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Eagle-Eyed NASA Mars Probe Celebrates 10 Years at Red Planet

A NASA Mars spacecraft celebrates a major milestone today — a decade circling the Red Planet.

NASA's Mars Reconnaissance Orbiter (MRO) arrived at the Red Planet on March 10, 2006 and has done yeoman's work in the decade since. To mark the occasion, NASA created this video celebrating the MRO's 10 years at Mars .

MRO images Mars in unprecedented detail, and its observations have helped researchers keep tabs on the dynamic planet. MRO is also responsible for a number of important discoveries over the years —including the recent determination that water flows seasonally on some parts of modern-day Mars.

Read More: Mars Shows Strong Signs of Flowing Water, Researchers Say

"This mission has helped us appreciate how much Mars — a planet that has changed greatly over time — continues to change today," MRO project scientist Rich Zurek, of NASA's Jet Propulsion Laboratory in Pasadena, California, said in a statement.

Mars Water 101: What's New in the New Discovery 1:01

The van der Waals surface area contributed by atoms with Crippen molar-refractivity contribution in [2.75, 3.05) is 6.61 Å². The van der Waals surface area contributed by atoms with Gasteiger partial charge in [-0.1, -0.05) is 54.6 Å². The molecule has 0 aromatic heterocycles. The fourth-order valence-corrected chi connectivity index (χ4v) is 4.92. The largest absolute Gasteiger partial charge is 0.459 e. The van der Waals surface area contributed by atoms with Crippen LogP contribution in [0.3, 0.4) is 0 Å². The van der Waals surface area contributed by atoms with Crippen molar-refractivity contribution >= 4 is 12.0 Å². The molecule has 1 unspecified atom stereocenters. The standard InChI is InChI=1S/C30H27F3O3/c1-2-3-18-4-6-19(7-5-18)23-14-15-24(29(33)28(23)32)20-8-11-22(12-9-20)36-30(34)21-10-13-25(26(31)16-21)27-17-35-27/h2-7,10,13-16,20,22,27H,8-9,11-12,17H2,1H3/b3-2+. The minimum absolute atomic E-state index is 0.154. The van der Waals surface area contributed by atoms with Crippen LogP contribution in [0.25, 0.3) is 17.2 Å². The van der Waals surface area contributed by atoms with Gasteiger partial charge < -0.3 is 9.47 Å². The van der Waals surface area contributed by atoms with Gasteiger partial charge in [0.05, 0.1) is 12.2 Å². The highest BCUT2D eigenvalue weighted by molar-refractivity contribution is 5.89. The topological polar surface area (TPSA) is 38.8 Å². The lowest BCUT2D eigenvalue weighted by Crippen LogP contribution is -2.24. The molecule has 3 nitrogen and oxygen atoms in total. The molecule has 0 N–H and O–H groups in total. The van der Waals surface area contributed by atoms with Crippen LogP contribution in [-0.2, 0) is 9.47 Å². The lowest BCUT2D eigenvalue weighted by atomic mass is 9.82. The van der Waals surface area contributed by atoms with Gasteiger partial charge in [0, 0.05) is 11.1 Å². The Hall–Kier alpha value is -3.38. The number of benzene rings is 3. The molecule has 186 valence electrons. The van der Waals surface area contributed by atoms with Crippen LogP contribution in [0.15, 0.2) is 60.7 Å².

To date, MRO has sent 264 terabits of scientific data back to Earth — more than all other interplanetary missions in history put together, NASA officials said. Some of the probe's observations help researchers evaluate possible landing sites for future robotic and human missions, and others aid route planning for NASA's two operational Mars rovers, Opportunity and Curiosity.

MRO also serves as a vital communications link between these two rovers and their handlers on Earth. (The agency's Mars Odyssey orbiter also provides this relay service.)

Read More: NASA Delays Mars InSight Lander Mission to 2018

The $720 million MRO mission launched on Aug. 12, 2005, tasked with, among other things, studying Martian geology and climate and searching for evidence that Mars has ever hosted liquid water for long periods of time — long enough to potentially provide a habitat for life.

This is a condensed version of a report from Space.com. Read the full report. Follow Mike Wall on Twitter @michaeldwall and Google+. Follow Space.com@Spacedotcom, Facebook or Google+.

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